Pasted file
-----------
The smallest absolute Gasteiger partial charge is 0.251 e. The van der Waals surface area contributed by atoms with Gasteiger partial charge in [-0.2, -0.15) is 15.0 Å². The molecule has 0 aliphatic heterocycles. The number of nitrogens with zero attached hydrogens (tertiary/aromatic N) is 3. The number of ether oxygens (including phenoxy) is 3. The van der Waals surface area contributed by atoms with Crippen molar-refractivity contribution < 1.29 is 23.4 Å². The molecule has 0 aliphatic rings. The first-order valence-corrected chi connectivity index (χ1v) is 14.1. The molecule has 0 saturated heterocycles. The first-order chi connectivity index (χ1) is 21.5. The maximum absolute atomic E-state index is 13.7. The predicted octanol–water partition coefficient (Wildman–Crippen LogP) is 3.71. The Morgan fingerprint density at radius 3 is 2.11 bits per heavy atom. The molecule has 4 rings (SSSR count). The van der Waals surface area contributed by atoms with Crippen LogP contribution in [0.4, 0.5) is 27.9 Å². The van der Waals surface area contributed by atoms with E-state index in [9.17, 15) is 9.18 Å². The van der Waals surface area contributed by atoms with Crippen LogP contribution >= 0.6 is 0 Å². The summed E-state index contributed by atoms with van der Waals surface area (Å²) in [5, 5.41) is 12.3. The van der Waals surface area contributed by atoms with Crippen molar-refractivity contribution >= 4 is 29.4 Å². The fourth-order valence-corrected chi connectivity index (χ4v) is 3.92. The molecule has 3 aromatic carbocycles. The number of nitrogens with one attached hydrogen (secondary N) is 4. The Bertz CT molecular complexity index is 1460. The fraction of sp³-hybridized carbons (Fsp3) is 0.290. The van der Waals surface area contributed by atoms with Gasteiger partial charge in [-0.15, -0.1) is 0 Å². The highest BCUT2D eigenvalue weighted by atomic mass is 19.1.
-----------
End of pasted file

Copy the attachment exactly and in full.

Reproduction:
The smallest absolute Gasteiger partial charge is 0.251 e. The van der Waals surface area contributed by atoms with Gasteiger partial charge in [-0.2, -0.15) is 15.0 Å². The molecule has 0 aliphatic heterocycles. The number of nitrogens with zero attached hydrogens (tertiary/aromatic N) is 3. The number of ether oxygens (including phenoxy) is 3. The van der Waals surface area contributed by atoms with Crippen molar-refractivity contribution < 1.29 is 23.4 Å². The molecule has 0 aliphatic rings. The first-order valence-corrected chi connectivity index (χ1v) is 14.1. The molecule has 0 saturated heterocycles. The first-order chi connectivity index (χ1) is 21.5. The maximum absolute atomic E-state index is 13.7. The predicted octanol–water partition coefficient (Wildman–Crippen LogP) is 3.71. The Morgan fingerprint density at radius 3 is 2.11 bits per heavy atom. The molecule has 4 rings (SSSR count). The van der Waals surface area contributed by atoms with Crippen LogP contribution in [0.4, 0.5) is 27.9 Å². The van der Waals surface area contributed by atoms with E-state index in [9.17, 15) is 9.18 Å². The van der Waals surface area contributed by atoms with Crippen LogP contribution >= 0.6 is 0 Å². The summed E-state index contributed by atoms with van der Waals surface area (Å²) in [5, 5.41) is 12.3. The van der Waals surface area contributed by atoms with Crippen molar-refractivity contribution >= 4 is 29.4 Å². The fourth-order valence-corrected chi connectivity index (χ4v) is 3.92. The molecule has 3 aromatic carbocycles. The number of nitrogens with one attached hydrogen (secondary N) is 4. The Bertz CT molecular complexity index is 1460. The fraction of sp³-hybridized carbons (Fsp3) is 0.290. The van der Waals surface area contributed by atoms with Gasteiger partial charge in [-0.15, -0.1) is 0 Å². The highest BCUT2D eigenvalue weighted by atomic mass is 19.1.